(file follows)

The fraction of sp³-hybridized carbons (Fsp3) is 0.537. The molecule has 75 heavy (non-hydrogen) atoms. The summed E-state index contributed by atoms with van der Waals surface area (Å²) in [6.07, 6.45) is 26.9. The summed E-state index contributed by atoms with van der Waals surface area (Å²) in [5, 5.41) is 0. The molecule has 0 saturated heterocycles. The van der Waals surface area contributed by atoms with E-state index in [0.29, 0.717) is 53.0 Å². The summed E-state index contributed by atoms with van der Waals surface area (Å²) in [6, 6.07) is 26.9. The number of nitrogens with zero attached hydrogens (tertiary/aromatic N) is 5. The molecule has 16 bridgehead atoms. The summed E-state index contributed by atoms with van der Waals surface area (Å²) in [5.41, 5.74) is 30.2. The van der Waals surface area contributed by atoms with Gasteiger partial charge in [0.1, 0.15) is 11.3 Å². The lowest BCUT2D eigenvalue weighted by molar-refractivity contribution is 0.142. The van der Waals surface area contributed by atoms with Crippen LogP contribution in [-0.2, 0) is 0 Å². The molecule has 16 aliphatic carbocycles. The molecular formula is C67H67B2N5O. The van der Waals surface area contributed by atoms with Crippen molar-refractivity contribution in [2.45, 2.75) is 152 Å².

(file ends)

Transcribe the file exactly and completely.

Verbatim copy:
The fraction of sp³-hybridized carbons (Fsp3) is 0.537. The molecule has 75 heavy (non-hydrogen) atoms. The summed E-state index contributed by atoms with van der Waals surface area (Å²) in [6.07, 6.45) is 26.9. The summed E-state index contributed by atoms with van der Waals surface area (Å²) in [5, 5.41) is 0. The molecule has 0 saturated heterocycles. The van der Waals surface area contributed by atoms with E-state index in [0.29, 0.717) is 53.0 Å². The summed E-state index contributed by atoms with van der Waals surface area (Å²) in [6, 6.07) is 26.9. The number of nitrogens with zero attached hydrogens (tertiary/aromatic N) is 5. The molecule has 16 bridgehead atoms. The summed E-state index contributed by atoms with van der Waals surface area (Å²) in [5.41, 5.74) is 30.2. The van der Waals surface area contributed by atoms with Gasteiger partial charge in [0.1, 0.15) is 11.3 Å². The lowest BCUT2D eigenvalue weighted by molar-refractivity contribution is 0.142. The van der Waals surface area contributed by atoms with Crippen LogP contribution in [-0.2, 0) is 0 Å². The molecule has 16 aliphatic carbocycles. The molecular formula is C67H67B2N5O. The van der Waals surface area contributed by atoms with Crippen molar-refractivity contribution in [2.45, 2.75) is 152 Å².